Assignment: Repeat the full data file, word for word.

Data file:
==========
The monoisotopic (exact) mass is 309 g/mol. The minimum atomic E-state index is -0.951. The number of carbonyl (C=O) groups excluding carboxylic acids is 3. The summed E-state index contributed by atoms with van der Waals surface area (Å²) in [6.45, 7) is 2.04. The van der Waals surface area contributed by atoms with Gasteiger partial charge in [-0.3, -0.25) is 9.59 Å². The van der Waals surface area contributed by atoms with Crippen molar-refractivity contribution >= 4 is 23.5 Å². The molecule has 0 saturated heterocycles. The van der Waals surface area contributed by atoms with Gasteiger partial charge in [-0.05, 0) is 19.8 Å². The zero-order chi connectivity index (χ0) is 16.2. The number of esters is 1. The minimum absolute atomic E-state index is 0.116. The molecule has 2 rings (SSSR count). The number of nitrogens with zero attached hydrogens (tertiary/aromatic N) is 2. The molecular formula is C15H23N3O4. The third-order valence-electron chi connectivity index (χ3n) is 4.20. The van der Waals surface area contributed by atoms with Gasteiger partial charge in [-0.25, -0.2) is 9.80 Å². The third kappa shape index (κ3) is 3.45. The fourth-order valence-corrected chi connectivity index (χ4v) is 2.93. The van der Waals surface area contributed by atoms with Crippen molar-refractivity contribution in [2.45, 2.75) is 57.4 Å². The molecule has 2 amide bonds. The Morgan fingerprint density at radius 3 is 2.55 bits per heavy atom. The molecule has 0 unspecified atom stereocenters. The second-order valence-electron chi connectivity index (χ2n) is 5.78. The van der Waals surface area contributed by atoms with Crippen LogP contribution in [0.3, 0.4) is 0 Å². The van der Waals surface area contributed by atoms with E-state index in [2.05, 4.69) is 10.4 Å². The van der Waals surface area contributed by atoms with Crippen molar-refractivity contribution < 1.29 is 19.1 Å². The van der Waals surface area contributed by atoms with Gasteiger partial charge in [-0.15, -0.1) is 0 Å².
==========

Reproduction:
The monoisotopic (exact) mass is 309 g/mol. The minimum atomic E-state index is -0.951. The number of carbonyl (C=O) groups excluding carboxylic acids is 3. The summed E-state index contributed by atoms with van der Waals surface area (Å²) in [6.45, 7) is 2.04. The van der Waals surface area contributed by atoms with Gasteiger partial charge in [-0.3, -0.25) is 9.59 Å². The van der Waals surface area contributed by atoms with Crippen molar-refractivity contribution >= 4 is 23.5 Å². The molecule has 0 saturated heterocycles. The van der Waals surface area contributed by atoms with Gasteiger partial charge in [-0.05, 0) is 19.8 Å². The zero-order chi connectivity index (χ0) is 16.2. The number of esters is 1. The minimum absolute atomic E-state index is 0.116. The molecule has 2 rings (SSSR count). The number of nitrogens with zero attached hydrogens (tertiary/aromatic N) is 2. The molecular formula is C15H23N3O4. The third-order valence-electron chi connectivity index (χ3n) is 4.20. The van der Waals surface area contributed by atoms with Gasteiger partial charge in [-0.25, -0.2) is 9.80 Å². The third kappa shape index (κ3) is 3.45. The fourth-order valence-corrected chi connectivity index (χ4v) is 2.93. The van der Waals surface area contributed by atoms with Crippen molar-refractivity contribution in [2.45, 2.75) is 57.4 Å². The molecule has 2 amide bonds. The Morgan fingerprint density at radius 3 is 2.55 bits per heavy atom. The molecule has 0 unspecified atom stereocenters. The second-order valence-electron chi connectivity index (χ2n) is 5.78. The van der Waals surface area contributed by atoms with Crippen LogP contribution in [0.3, 0.4) is 0 Å². The van der Waals surface area contributed by atoms with E-state index in [2.05, 4.69) is 10.4 Å². The van der Waals surface area contributed by atoms with Crippen molar-refractivity contribution < 1.29 is 19.1 Å². The van der Waals surface area contributed by atoms with Gasteiger partial charge in [-0.15, -0.1) is 0 Å².